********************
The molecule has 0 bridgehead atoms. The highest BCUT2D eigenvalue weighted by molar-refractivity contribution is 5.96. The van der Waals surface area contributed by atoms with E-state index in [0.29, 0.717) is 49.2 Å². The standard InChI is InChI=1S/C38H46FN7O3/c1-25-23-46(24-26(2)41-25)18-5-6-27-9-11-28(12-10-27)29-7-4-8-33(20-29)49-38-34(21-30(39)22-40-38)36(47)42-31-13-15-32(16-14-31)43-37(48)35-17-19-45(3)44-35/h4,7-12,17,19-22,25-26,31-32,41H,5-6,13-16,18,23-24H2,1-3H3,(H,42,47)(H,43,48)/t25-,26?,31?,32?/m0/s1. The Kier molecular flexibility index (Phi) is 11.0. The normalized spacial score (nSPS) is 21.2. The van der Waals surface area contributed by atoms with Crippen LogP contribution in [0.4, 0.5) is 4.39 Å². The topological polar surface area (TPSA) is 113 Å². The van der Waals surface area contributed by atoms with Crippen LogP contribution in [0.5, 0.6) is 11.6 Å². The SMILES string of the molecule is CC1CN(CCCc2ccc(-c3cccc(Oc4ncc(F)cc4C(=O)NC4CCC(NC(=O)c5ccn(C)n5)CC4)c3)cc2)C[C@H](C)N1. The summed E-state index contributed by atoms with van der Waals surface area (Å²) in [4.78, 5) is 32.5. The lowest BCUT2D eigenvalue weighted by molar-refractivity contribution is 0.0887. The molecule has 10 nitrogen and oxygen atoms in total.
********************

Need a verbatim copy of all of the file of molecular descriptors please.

The molecule has 0 bridgehead atoms. The highest BCUT2D eigenvalue weighted by molar-refractivity contribution is 5.96. The van der Waals surface area contributed by atoms with E-state index in [0.29, 0.717) is 49.2 Å². The standard InChI is InChI=1S/C38H46FN7O3/c1-25-23-46(24-26(2)41-25)18-5-6-27-9-11-28(12-10-27)29-7-4-8-33(20-29)49-38-34(21-30(39)22-40-38)36(47)42-31-13-15-32(16-14-31)43-37(48)35-17-19-45(3)44-35/h4,7-12,17,19-22,25-26,31-32,41H,5-6,13-16,18,23-24H2,1-3H3,(H,42,47)(H,43,48)/t25-,26?,31?,32?/m0/s1. The Kier molecular flexibility index (Phi) is 11.0. The normalized spacial score (nSPS) is 21.2. The van der Waals surface area contributed by atoms with Crippen LogP contribution in [0.4, 0.5) is 4.39 Å². The topological polar surface area (TPSA) is 113 Å². The van der Waals surface area contributed by atoms with Crippen LogP contribution in [0.5, 0.6) is 11.6 Å². The SMILES string of the molecule is CC1CN(CCCc2ccc(-c3cccc(Oc4ncc(F)cc4C(=O)NC4CCC(NC(=O)c5ccn(C)n5)CC4)c3)cc2)C[C@H](C)N1. The summed E-state index contributed by atoms with van der Waals surface area (Å²) in [4.78, 5) is 32.5. The lowest BCUT2D eigenvalue weighted by molar-refractivity contribution is 0.0887. The molecule has 10 nitrogen and oxygen atoms in total.